Parshas כִּי תָבוֹא
There Is Nothing Greater
אֻמָנוֹת: trade, artisan
אוֹמֶנֶת: midwife, nurse, babysitter
וְעָנוּ כָל הָעָם וְאָמְרוּ אָמֵן
And all the people answered and said Amen.
In Parshas כִּי תָבוֹא, the Jewish People are about to enter Eretz Yisrael, Hashem’s home, so to speak. However, entry was on condition that they abide by the house rules. Like with any contract, there are terms and conditions that must be agreed upon. Standing on the mountains of Har Eival and Har Grizim, the blessings and curses were called out one after the other. After each one, the Bnei Yisrael’s affirmations resounded through the mountains with the power of one word: אָמֵן/Amen.
אָמֵן is so powerful that one who answers Amen in this world is zocheh to answer Amen in the World to Come.
The Midrash says that Amen has three connotations: one of acceptance, as in this week’s parshah; one of answering an oath, as in the oath of the Sotah woman; and one of affirming the truth.
אָמֵן also has the connotation of אֵ-ל מֶלֶך נֶאַמָן/all-powerful, trustworthy King. Hashem is נֶאֶמָן to keep His word that He will send the Mashiach and redeem us from galus, בִּמְהֵרָה בְּיָמֵינוּ אָמֵן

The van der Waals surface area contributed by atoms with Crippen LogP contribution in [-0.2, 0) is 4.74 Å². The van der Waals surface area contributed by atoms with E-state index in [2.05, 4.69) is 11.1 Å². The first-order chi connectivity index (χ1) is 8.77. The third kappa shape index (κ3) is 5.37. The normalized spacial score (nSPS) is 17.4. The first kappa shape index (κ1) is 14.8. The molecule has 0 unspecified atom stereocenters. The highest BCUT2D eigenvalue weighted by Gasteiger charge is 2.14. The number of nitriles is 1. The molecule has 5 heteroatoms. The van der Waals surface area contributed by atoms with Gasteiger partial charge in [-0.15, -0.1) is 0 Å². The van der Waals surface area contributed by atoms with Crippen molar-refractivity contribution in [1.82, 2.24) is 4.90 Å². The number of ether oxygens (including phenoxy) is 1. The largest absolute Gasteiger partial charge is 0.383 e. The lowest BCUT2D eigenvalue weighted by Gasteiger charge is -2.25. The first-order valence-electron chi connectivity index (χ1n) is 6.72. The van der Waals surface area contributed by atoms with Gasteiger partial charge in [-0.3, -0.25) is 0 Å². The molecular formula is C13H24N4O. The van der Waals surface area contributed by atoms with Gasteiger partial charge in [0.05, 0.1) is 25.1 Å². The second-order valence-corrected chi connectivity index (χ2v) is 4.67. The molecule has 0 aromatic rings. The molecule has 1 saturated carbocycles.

Just like we have trust in Hashem, He has trust in us, as we say each morning: מוֹדֶה אֲנִי לְפָנֶיךָ מֶלֶךְ חַי וְקַיָּם שֶהֶחֱזַרְתָּ בִּי נִשְׁמָתִי בְחֶמְלָה, רַבָּה אֱמוּנָתֶךָ
In your presence I thank you, living and existing King, that You have returned in me my soul with compassion, great is Your trust.
Hashem’s trust in us is great. Each day He returns our neshamah to us, trusting in us that we will guard our souls from coming to any harm and that we will return our souls to Him at the end of the day in an elevated state.
This indeed is the meaning of one of the brachos that Hashem promises us if we listen to His commandments, בָּרוּךְ אַתָּה בְּבֹאֶךָ וּבָרוּךְ אַתָּה בְּצֵאתֶךָ/you will be blessed in your coming in, and you will be blessed in your going out. This means that just as we come into this world free of sin, so too we should be blessed to leave this world free of sin.
In Tehillim, the order of the blessing is switched around. There it says: ה’ יִשְׁמָר צֵאתְךָ וּבוֹאֶךָ מֵעַתָּה וְעַד עוֹלָם /Hashem will guard your going out and your coming in. There, it refers to Hashem guarding us when we go out to war and when we come back.
The Ohr HaChaim explains that the verseכִּי תָבוֹא אֶל הָאָרֶץ /when we come to the land hints to the הָאָרֶץ הָעֶלְיוֹן/the upper world. When we come to the upper world, laden with our basket of fruits, symbolizing our Torah and good deeds, we will relate our story: that we came down to Mitzrayim, symbolizing this world of restriction, where the yetzer hara tried to destroy us, etc.
This explanation fits very nicely with the order of the two adjacent parshiyos of כִּי תֵצֵא and כִּי תָבוֹא/when we go out and when we come in, that first we must go out to war against our yetzer hara in this world before we are zocheh to come to the upper world. There, Hashem will guard our going out and our coming in, but on the one premise that we follow His Torah, because it is the Torah that protects us against our enemy.